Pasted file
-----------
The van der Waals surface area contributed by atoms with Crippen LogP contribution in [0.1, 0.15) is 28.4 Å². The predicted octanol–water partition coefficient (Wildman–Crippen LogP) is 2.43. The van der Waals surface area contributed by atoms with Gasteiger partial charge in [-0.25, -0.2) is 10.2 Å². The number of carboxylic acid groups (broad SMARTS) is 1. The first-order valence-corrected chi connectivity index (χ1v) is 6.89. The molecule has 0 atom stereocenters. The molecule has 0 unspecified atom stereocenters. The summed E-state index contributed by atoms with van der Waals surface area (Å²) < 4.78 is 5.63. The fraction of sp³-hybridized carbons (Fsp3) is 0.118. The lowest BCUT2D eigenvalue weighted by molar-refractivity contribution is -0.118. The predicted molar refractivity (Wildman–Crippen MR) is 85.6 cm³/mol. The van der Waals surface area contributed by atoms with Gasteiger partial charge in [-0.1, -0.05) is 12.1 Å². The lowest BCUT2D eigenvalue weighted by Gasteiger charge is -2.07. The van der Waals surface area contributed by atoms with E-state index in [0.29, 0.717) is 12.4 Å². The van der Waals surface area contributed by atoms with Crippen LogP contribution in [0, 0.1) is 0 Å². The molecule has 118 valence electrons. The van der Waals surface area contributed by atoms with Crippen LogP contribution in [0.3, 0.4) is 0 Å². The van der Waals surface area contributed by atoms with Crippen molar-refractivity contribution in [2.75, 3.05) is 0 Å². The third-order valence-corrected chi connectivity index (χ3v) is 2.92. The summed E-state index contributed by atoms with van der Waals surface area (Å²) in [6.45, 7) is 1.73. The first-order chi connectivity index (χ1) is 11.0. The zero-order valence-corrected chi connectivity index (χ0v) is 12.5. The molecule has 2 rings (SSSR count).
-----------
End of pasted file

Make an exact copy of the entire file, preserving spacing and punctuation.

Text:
The van der Waals surface area contributed by atoms with Crippen LogP contribution in [0.1, 0.15) is 28.4 Å². The predicted octanol–water partition coefficient (Wildman–Crippen LogP) is 2.43. The van der Waals surface area contributed by atoms with Gasteiger partial charge in [-0.25, -0.2) is 10.2 Å². The number of carboxylic acid groups (broad SMARTS) is 1. The first-order valence-corrected chi connectivity index (χ1v) is 6.89. The molecule has 0 atom stereocenters. The molecule has 0 unspecified atom stereocenters. The summed E-state index contributed by atoms with van der Waals surface area (Å²) < 4.78 is 5.63. The fraction of sp³-hybridized carbons (Fsp3) is 0.118. The lowest BCUT2D eigenvalue weighted by molar-refractivity contribution is -0.118. The predicted molar refractivity (Wildman–Crippen MR) is 85.6 cm³/mol. The van der Waals surface area contributed by atoms with Gasteiger partial charge in [-0.1, -0.05) is 12.1 Å². The lowest BCUT2D eigenvalue weighted by Gasteiger charge is -2.07. The van der Waals surface area contributed by atoms with E-state index in [0.29, 0.717) is 12.4 Å². The van der Waals surface area contributed by atoms with Crippen LogP contribution in [0, 0.1) is 0 Å². The molecule has 118 valence electrons. The van der Waals surface area contributed by atoms with Crippen LogP contribution in [0.3, 0.4) is 0 Å². The van der Waals surface area contributed by atoms with Crippen molar-refractivity contribution in [2.75, 3.05) is 0 Å². The third-order valence-corrected chi connectivity index (χ3v) is 2.92. The summed E-state index contributed by atoms with van der Waals surface area (Å²) in [6.45, 7) is 1.73. The first-order chi connectivity index (χ1) is 11.0. The zero-order valence-corrected chi connectivity index (χ0v) is 12.5. The molecule has 2 rings (SSSR count).